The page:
Elmhurst issue joint statement with Carbon Laces, following misleading EPC article
A recent article published in The Times highlighted the potential inaccuracies of Energy Performance Certificates (EPCs), citing new research conducted by Carbon Laces, an innovative startup which is helping to build financial tools for the energy decarbonisation and regeneration of finance.
As always, Elmhurst welcomes all involvement and scrutiny of EPCs and the energy efficiency industry, which is why we met with Carbon Laces to discuss their research.
Both parties agree that the headline in The Times was misleading.
EPCs have a purpose and a place. EPCs are a modelled asset cost profile of a property, while smart meters cover actual energy use. EPCs have grown to cover actual building performance for various applications, like regulatory compliance to lending. Currently, these two outputs are fundamentally different and comparing them is like comparing apples with pears. That is also what the research highlights.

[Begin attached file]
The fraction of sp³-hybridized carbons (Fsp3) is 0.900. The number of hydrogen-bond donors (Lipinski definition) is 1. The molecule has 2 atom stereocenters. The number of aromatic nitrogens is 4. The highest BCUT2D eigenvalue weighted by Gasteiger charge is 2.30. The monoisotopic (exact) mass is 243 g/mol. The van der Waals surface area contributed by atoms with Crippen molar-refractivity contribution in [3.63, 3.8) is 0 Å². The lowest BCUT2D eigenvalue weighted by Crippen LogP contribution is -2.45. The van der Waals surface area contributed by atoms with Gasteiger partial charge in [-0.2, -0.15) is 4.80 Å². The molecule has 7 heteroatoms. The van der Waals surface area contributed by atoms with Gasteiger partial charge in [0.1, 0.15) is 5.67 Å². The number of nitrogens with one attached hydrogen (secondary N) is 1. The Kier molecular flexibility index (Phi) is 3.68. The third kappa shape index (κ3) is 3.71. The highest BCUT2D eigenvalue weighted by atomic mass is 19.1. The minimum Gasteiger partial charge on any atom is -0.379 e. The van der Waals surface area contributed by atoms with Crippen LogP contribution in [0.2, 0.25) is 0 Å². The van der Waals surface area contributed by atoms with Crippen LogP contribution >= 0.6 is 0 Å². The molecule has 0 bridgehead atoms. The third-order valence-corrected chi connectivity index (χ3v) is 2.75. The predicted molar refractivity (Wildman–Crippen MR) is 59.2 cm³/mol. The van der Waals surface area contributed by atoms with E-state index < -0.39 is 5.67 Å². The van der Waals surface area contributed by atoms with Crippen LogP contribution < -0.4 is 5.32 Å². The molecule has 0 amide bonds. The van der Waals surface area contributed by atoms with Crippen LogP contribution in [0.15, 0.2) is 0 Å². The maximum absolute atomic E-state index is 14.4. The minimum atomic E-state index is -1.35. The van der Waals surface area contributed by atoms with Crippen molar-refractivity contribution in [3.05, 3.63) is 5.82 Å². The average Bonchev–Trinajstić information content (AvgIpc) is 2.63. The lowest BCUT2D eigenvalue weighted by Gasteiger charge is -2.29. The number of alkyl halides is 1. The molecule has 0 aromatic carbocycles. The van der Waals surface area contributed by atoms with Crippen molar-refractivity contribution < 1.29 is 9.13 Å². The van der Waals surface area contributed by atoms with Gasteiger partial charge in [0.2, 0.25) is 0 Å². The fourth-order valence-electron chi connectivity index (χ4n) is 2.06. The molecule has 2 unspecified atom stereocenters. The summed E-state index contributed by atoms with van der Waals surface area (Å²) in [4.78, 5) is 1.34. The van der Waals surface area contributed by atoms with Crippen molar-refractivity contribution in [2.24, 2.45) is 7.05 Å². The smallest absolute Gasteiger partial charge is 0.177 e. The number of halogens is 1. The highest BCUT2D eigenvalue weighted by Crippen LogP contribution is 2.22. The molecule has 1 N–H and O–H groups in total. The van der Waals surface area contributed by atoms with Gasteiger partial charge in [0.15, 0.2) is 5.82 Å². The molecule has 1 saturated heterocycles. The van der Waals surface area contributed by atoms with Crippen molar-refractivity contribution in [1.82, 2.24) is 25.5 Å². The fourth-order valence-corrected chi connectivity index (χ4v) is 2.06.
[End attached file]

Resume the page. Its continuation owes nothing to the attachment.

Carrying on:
Both Elmhurst and Carbon Laces agree that in order to understand and measure a home’s energy efficiency, we need to help homeowners understand their energy consumption and make good decisions. This starts with baseline EPC (the asset), overlaying this with details of the occupant’s lifestyle, will then refine the predictions of energy use (the occupancy), and then finally using the metered data to check progress against the goals (the meter).
All three pieces of data, i.e. the energy cost, energy use and energy consumption, are required in harmony and using one in isolation only tells part of the story.
One key takeaway is that the large increase in fuel prices has made it challenging for individuals living in the coldest homes with low disposable income to afford heating, resulting in reduced usage of metered energy. As experts in this sector, we continue to push for homes to be as efficient as they possibly can and by employing all three metrics, we can help families to understand what to do to make warmer, cheaper-to-run, lower-carbon homes.
Elmhurst and Carbon Laces will maintain an ongoing dialogue to enable research that can really help us to understand how people use energy in their homes.